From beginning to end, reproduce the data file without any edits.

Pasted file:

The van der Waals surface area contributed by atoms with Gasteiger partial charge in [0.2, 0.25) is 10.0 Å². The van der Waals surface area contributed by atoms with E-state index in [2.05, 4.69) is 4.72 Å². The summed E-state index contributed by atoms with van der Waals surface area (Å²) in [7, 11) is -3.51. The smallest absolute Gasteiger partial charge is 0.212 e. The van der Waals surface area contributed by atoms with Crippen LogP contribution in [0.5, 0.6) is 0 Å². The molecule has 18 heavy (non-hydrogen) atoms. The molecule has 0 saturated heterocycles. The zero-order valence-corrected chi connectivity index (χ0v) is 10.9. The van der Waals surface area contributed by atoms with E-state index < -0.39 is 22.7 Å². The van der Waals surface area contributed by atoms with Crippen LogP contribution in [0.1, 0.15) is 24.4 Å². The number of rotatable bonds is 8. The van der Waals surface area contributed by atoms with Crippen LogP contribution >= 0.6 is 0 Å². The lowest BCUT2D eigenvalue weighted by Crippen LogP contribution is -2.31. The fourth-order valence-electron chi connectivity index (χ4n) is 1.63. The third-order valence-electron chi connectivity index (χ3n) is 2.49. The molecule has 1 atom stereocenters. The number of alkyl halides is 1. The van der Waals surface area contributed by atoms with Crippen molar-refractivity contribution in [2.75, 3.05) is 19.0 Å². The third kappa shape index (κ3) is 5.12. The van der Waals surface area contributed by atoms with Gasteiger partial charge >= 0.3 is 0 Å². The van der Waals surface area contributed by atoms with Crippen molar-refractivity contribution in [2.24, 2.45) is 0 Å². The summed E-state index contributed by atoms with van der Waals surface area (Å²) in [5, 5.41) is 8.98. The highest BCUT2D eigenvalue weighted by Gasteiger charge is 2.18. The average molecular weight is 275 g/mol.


The van der Waals surface area contributed by atoms with Gasteiger partial charge in [0.2, 0.25) is 10.0 Å². The van der Waals surface area contributed by atoms with E-state index in [2.05, 4.69) is 4.72 Å². The summed E-state index contributed by atoms with van der Waals surface area (Å²) in [7, 11) is -3.51. The smallest absolute Gasteiger partial charge is 0.212 e. The van der Waals surface area contributed by atoms with Crippen LogP contribution in [0.5, 0.6) is 0 Å². The molecule has 18 heavy (non-hydrogen) atoms. The molecule has 0 saturated heterocycles. The zero-order valence-corrected chi connectivity index (χ0v) is 10.9. The van der Waals surface area contributed by atoms with E-state index < -0.39 is 22.7 Å². The van der Waals surface area contributed by atoms with Crippen LogP contribution in [0.1, 0.15) is 24.4 Å². The number of rotatable bonds is 8. The van der Waals surface area contributed by atoms with Crippen LogP contribution >= 0.6 is 0 Å². The lowest BCUT2D eigenvalue weighted by Crippen LogP contribution is -2.31. The fourth-order valence-electron chi connectivity index (χ4n) is 1.63. The third-order valence-electron chi connectivity index (χ3n) is 2.49. The molecule has 1 atom stereocenters. The number of alkyl halides is 1. The van der Waals surface area contributed by atoms with Crippen molar-refractivity contribution in [2.75, 3.05) is 19.0 Å². The third kappa shape index (κ3) is 5.12. The van der Waals surface area contributed by atoms with Gasteiger partial charge >= 0.3 is 0 Å². The van der Waals surface area contributed by atoms with Crippen molar-refractivity contribution in [2.24, 2.45) is 0 Å². The summed E-state index contributed by atoms with van der Waals surface area (Å²) in [5, 5.41) is 8.98. The highest BCUT2D eigenvalue weighted by Gasteiger charge is 2.18. The average molecular weight is 275 g/mol.